Less than 4K new daily cases seen by month's end if LGUs sustain restrictions
MANILA (UPDATED) — The transmission of COVID-19 in Metro Manila, home to about a tenth of the Philippine population, has recently reached its highest level since May last year, the OCTA Research Group said on Wednesday, describing the situation as a "serious surge" in infections.
The group, composed of university professors, noted that the capital region, which around a year ago was the first to be placed on community quarantine to stem the spread of the coronavirus, posted a 78 percent increase in new cases on Tuesday compared to a week ago.
“The reproduction number in NCR increased to Rt = 1.96, its highest level since May 2020,” the OCTA Group said in its latest report.
A reproduction number or R naught of more than 1 means that the infection is spreading to more people since one infected person can pass the virus to one or more individuals. A reproduction number of 2 means 2 people can be infected by one COVID-19 patient.
Officials and analysts have attributed the recent spike in new cases to the increased mobility of people, non-compliance with health protocols, and the presence of more transmissible COVID-19 variants.
Besides being classified as high risk based on its daily attack rate of 15.9 per 100,000 of the population, Metro Manila has reached 64 percent occupancy in terms of COVID-dedicated ICU beds, the research group said.
Among local government units, Pasay, Makati, Navotas and Santiago City in Isabela had “very high” attack rates, which measure the proportion of the population infected with the COVID-19 virus.
According to the OCTA Group, Santiago City had 1 reported case for the week of March 3-9, which increased to 244 for the week of March 10-16.
Cases are also rising in Bacoor, Imus and Dasmariñas in Cavite, and in Antipolo City and Cainta in Rizal, all just outside Metro Manila, it said.
The OCTA Group said that while Caloocan, Marikina and Mandaluyong had “very rapid increases” in cases, “Pasay, Malabon and Navotas experienced a slowing down as shown by lower percent increases in new COVID-19 cases compared to the previous week.”
“This could be a good sign moving forward,” it said.
Cebu City also had a “nearly flat” trend while new cases decreased by an average of 18% in Mandaue and Lapu Lapu cities, all in Region 7.
With these observations and the ongoing measures being implemented by LGUs, the OCTA Group said its earlier projections of new cases, particularly in Metro Manila, may go lower.
As early as March 1, the group already flagged the rising number of fresh infections in some parts of Metro Manila and warned that the country's total cases may reach 665,000 by the end of the month if the trend continues.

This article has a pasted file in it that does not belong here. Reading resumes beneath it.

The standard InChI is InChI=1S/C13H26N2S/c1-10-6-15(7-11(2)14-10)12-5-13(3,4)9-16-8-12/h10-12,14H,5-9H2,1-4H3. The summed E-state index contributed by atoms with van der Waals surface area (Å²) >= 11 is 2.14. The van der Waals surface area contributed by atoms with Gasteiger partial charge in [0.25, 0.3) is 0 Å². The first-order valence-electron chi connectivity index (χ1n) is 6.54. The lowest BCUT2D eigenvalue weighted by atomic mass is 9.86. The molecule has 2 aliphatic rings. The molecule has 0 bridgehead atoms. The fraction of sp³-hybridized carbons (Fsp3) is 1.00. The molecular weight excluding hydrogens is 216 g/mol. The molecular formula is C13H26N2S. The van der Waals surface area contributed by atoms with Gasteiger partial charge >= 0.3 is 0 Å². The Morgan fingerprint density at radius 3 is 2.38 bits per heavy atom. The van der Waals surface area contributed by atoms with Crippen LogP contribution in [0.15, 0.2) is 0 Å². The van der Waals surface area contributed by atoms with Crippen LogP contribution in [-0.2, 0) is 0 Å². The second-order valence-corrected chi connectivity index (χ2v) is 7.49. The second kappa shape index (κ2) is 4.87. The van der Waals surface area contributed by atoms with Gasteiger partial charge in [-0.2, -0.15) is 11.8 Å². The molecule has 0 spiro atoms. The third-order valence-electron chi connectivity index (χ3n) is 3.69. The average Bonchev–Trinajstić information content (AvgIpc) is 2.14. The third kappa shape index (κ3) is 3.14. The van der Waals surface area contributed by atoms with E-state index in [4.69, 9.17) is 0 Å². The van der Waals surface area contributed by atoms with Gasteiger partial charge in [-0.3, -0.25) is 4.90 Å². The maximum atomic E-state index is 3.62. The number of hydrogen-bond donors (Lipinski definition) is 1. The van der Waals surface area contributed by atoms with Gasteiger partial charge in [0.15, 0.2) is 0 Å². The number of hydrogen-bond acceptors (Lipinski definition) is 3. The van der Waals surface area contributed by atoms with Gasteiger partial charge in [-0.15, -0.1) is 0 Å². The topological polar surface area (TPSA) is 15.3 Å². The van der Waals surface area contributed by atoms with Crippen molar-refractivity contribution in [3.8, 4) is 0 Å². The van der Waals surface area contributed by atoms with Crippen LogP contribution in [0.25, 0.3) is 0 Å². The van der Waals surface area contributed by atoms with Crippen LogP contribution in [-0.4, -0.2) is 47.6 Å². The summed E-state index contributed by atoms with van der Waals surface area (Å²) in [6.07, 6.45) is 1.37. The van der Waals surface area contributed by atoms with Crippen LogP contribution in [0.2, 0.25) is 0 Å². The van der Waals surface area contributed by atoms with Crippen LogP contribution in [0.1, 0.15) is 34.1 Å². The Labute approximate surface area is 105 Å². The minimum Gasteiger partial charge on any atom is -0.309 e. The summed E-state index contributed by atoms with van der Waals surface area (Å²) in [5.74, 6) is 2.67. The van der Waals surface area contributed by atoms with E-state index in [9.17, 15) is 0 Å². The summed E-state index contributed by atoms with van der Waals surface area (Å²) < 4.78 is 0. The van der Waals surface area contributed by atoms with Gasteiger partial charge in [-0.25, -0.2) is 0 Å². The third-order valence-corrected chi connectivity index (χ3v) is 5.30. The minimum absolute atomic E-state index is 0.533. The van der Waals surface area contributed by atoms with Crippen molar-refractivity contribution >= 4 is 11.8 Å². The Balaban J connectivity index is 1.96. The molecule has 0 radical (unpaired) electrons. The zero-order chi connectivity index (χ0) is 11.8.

“As the NCR deals with a COVID-19 surge, we need to assess the effects of efforts by the local governments in dealing with the surge in their respective cities. The localized lockdowns in Pasay and Navotas have helped reduce the reproduction number (or infection rate of the virus) from Rt = 2.4 to 1.8,” the group said in its report on Wednesday.
While the rate is still above 1, it shows that localized lockdowns “work to some extent”, it added.
“Together with reduced mobility, curfews, stricter implementation of health protocols and city ordinances, this can help reduce the reproduction number in NCR to more manageable levels.”
From a projection of 7,500 daily cases by the end of the month if the current trend continues, the OCTA group said Metro Manila may see less than 4,000 cases if the “more optimistic scenario” of having effective localized measures will prevail.
It also projects only 6,000 cases daily instead of 16,000 by mid-April, if the interventions are sustained in the region that accounts for a third of the country's economy.
"We simulated the combined effects of localized lockdowns, curfews and stricter implementation of health protocols. This projection paints a more optimistic scenario," the group said.
It said the “combined efforts of the local governments and the citizens will further reduce the transmission rate and lower the reproduction number in NCR. If this happens, we will hopefully see fewer COVID-19 daily cases in the NCR."
On top of localized lockdowns, which it said should be “humane and protective of individual rights,” expanded testing, contact tracing and “supported isolation” should also be done, the group said.
The total number of COVID-19 cases in the country reached 635,698 on Wednesday after 6 days of more than 4,000 new cases.
The Department of Health admitted that the current level of new cases is already at the same peak level as July last year.
The country launched its COVID-19 vaccination drive on March 1, prioritizing health workers. It aims to inoculate up to 70 million to achieve herd immunity against the coronavirus.
The Philippines' first COVID-19 case was confirmed on Jan. 30 last year in a Chinese woman who arrived from Wuhan City, China where the disease is believed to have first emerged.